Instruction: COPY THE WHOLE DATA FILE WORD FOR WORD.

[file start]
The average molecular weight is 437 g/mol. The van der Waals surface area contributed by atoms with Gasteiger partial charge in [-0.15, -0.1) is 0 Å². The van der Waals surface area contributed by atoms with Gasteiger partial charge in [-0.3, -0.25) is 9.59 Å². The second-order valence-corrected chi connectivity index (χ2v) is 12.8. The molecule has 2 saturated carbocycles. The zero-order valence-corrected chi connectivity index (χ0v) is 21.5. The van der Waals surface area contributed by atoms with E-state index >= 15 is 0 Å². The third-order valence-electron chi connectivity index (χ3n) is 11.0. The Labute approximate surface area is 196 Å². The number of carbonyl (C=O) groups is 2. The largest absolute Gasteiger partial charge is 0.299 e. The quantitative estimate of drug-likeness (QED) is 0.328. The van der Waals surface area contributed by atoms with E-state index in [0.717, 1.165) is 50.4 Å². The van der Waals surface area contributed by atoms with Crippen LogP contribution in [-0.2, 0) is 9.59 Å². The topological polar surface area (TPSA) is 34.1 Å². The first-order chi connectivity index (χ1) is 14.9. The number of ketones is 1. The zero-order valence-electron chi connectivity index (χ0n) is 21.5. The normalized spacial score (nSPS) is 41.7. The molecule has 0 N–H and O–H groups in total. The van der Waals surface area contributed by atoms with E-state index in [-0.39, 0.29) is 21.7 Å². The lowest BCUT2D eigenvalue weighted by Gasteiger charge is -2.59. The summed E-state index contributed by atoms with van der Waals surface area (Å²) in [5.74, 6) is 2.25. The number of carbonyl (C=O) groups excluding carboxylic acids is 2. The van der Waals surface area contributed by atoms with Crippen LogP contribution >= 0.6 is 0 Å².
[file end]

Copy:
The average molecular weight is 437 g/mol. The van der Waals surface area contributed by atoms with Gasteiger partial charge in [-0.15, -0.1) is 0 Å². The van der Waals surface area contributed by atoms with Gasteiger partial charge in [-0.3, -0.25) is 9.59 Å². The second-order valence-corrected chi connectivity index (χ2v) is 12.8. The molecule has 2 saturated carbocycles. The zero-order valence-corrected chi connectivity index (χ0v) is 21.5. The van der Waals surface area contributed by atoms with E-state index >= 15 is 0 Å². The third-order valence-electron chi connectivity index (χ3n) is 11.0. The Labute approximate surface area is 196 Å². The number of carbonyl (C=O) groups is 2. The largest absolute Gasteiger partial charge is 0.299 e. The quantitative estimate of drug-likeness (QED) is 0.328. The van der Waals surface area contributed by atoms with E-state index in [0.717, 1.165) is 50.4 Å². The van der Waals surface area contributed by atoms with Crippen LogP contribution in [-0.2, 0) is 9.59 Å². The topological polar surface area (TPSA) is 34.1 Å². The first-order chi connectivity index (χ1) is 14.9. The number of ketones is 1. The zero-order valence-electron chi connectivity index (χ0n) is 21.5. The normalized spacial score (nSPS) is 41.7. The molecule has 0 N–H and O–H groups in total. The van der Waals surface area contributed by atoms with E-state index in [-0.39, 0.29) is 21.7 Å². The lowest BCUT2D eigenvalue weighted by Gasteiger charge is -2.59. The summed E-state index contributed by atoms with van der Waals surface area (Å²) in [5.74, 6) is 2.25. The number of carbonyl (C=O) groups excluding carboxylic acids is 2. The van der Waals surface area contributed by atoms with Crippen LogP contribution >= 0.6 is 0 Å².